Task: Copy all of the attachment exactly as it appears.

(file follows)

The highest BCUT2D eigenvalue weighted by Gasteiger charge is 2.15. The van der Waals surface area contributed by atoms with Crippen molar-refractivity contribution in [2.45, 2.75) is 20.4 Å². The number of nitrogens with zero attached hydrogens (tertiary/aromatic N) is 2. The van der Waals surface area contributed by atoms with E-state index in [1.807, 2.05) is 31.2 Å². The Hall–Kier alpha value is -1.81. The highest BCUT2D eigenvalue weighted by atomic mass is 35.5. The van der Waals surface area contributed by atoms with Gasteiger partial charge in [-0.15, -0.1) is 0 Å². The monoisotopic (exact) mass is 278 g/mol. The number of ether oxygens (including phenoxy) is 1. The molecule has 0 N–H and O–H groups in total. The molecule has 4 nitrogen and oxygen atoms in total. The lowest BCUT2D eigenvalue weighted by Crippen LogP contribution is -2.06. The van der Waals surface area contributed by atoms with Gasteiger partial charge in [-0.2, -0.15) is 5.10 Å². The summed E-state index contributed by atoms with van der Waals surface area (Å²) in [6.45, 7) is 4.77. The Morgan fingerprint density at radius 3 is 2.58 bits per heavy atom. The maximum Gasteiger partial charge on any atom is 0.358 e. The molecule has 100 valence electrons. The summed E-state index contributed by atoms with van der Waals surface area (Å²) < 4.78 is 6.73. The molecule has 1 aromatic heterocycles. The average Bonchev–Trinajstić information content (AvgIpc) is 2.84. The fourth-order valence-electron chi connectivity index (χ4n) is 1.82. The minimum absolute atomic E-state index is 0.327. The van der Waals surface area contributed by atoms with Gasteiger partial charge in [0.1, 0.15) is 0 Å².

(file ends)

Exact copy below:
The highest BCUT2D eigenvalue weighted by Gasteiger charge is 2.15. The van der Waals surface area contributed by atoms with Crippen molar-refractivity contribution in [2.45, 2.75) is 20.4 Å². The number of nitrogens with zero attached hydrogens (tertiary/aromatic N) is 2. The van der Waals surface area contributed by atoms with E-state index in [1.807, 2.05) is 31.2 Å². The Hall–Kier alpha value is -1.81. The highest BCUT2D eigenvalue weighted by atomic mass is 35.5. The van der Waals surface area contributed by atoms with Gasteiger partial charge in [-0.15, -0.1) is 0 Å². The monoisotopic (exact) mass is 278 g/mol. The number of ether oxygens (including phenoxy) is 1. The molecule has 0 N–H and O–H groups in total. The molecule has 4 nitrogen and oxygen atoms in total. The lowest BCUT2D eigenvalue weighted by Crippen LogP contribution is -2.06. The van der Waals surface area contributed by atoms with Gasteiger partial charge in [-0.2, -0.15) is 5.10 Å². The summed E-state index contributed by atoms with van der Waals surface area (Å²) in [6.45, 7) is 4.77. The Morgan fingerprint density at radius 3 is 2.58 bits per heavy atom. The maximum Gasteiger partial charge on any atom is 0.358 e. The molecule has 100 valence electrons. The summed E-state index contributed by atoms with van der Waals surface area (Å²) < 4.78 is 6.73. The molecule has 1 aromatic heterocycles. The average Bonchev–Trinajstić information content (AvgIpc) is 2.84. The fourth-order valence-electron chi connectivity index (χ4n) is 1.82. The minimum absolute atomic E-state index is 0.327. The van der Waals surface area contributed by atoms with Gasteiger partial charge in [0.1, 0.15) is 0 Å².